Get a siphon started (Fill the tube with water, but keep both ends closed) and put one hand and the tubing as deep into the plants as you can without getting too close to the substrate.
Remove your finger from both ends, this starts the siphon, and move around through the plants.
If a problem happens (and it will!) pinch off the outlet end of the tubing to slow or stop the siphon and clear the problem. Often it will be a granule of substrate, or a leaf getting sucked into the tube.
You will get good at keeping the finger ready in the tank to shut off the siphon, too, when you see a problem getting close. In my case it is usually curious fish.

You cannot use this method to vacuum into the substrate, but you can get a lot of the debris that is sitting on top of the substrate.
To vacuum the substrate you could try either of 2 things.
They sell smaller siphons, or you could put some strong mesh over the tubing. Does not work very well. Mostly there are so many plant roots you don't really want to deep vacuum the substrate anyway. You can get to the open areas where there are few if any roots.

How to revamp the tank:
If you are up to redoing the whole thing:
Set up several shallow dishes. Mixing bowls or something. Fill them with water from the tank, a couple of inches deep.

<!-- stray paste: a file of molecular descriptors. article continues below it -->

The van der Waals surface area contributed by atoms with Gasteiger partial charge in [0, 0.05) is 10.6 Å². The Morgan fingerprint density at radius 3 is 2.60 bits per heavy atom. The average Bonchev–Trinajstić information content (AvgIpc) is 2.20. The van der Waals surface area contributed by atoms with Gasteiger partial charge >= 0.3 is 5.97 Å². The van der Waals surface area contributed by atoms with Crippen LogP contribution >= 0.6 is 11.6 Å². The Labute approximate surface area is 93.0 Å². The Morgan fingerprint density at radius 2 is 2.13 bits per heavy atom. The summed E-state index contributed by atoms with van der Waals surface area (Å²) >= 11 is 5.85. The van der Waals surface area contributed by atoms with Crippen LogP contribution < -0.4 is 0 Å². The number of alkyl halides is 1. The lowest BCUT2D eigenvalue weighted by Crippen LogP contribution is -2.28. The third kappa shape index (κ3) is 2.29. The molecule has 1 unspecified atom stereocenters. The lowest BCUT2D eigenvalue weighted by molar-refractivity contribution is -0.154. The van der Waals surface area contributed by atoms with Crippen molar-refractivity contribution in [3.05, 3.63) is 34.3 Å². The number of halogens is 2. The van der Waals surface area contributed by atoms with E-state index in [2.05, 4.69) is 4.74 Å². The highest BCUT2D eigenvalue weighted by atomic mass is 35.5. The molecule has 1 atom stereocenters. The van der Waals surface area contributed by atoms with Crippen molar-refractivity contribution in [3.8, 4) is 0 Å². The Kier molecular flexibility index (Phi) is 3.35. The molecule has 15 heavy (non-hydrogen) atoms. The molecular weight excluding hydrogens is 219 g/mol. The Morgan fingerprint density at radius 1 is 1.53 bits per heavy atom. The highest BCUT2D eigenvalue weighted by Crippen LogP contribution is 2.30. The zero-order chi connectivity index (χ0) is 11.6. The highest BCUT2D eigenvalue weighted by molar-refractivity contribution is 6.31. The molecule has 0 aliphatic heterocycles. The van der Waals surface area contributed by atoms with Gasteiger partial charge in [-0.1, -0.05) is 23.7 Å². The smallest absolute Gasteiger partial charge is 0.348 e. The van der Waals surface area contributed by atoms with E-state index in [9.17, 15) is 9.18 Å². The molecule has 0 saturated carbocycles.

Pull out the plants and sort them by species, and perhaps size.
Take this opportunity to deep vacuum the substrate, or get new if you want. Pretty much empty the tank of water. You can add more water and vacuum the substrate again and again, if needed.
Put some slow release fertilizer deep in the substrate.
Then replant: First the driftwood, then the plants.
Group the plants so the same species are together, not mixed. If you have 2 main species then start them back left and back right.
A third (lower growing) species can be in the front.
Careful not to disturb the fertilizer tablets. You could add these last, if you want, pushing them all the way to the bottom.
Keep most of the area clear. You can heavily plant the back half of the tank with the best of the plants you have saved. But leave the front half open, with just the lowest plants. I am not saying draw a straight line, just a general concept. Probably bring the plants that you are using in the back forward along the sides some. Like you are making a large arc.
Mist the plants often as you work.
Refill the tank by placing a plate or plastic bag over the substrate and pouring the water in slowly. This will minimize clouding.

I could not say it any better. Also you said your not have luck with fish. What fish are you trying to keep?
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Old 12-11-2012, 05:28 PM   #9
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My initial thought: DAT JUNGLESCAPE

Diana hit the nail on the head, and went on to hammer it all the way home. Could not have said it any better.
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Old 12-12-2012, 01:18 PM   #10
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I've tried keeping cardinals recently, I think if I give the tank more attention it needs, I'll have more success.

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Old 12-18-2012, 10:02 AM   #11
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Quote:
Originally Posted by A.D.D.i.c.t. View Post
I've tried keeping cardinals recently, I think if I give the tank more attention it needs, I'll have more success.

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I agree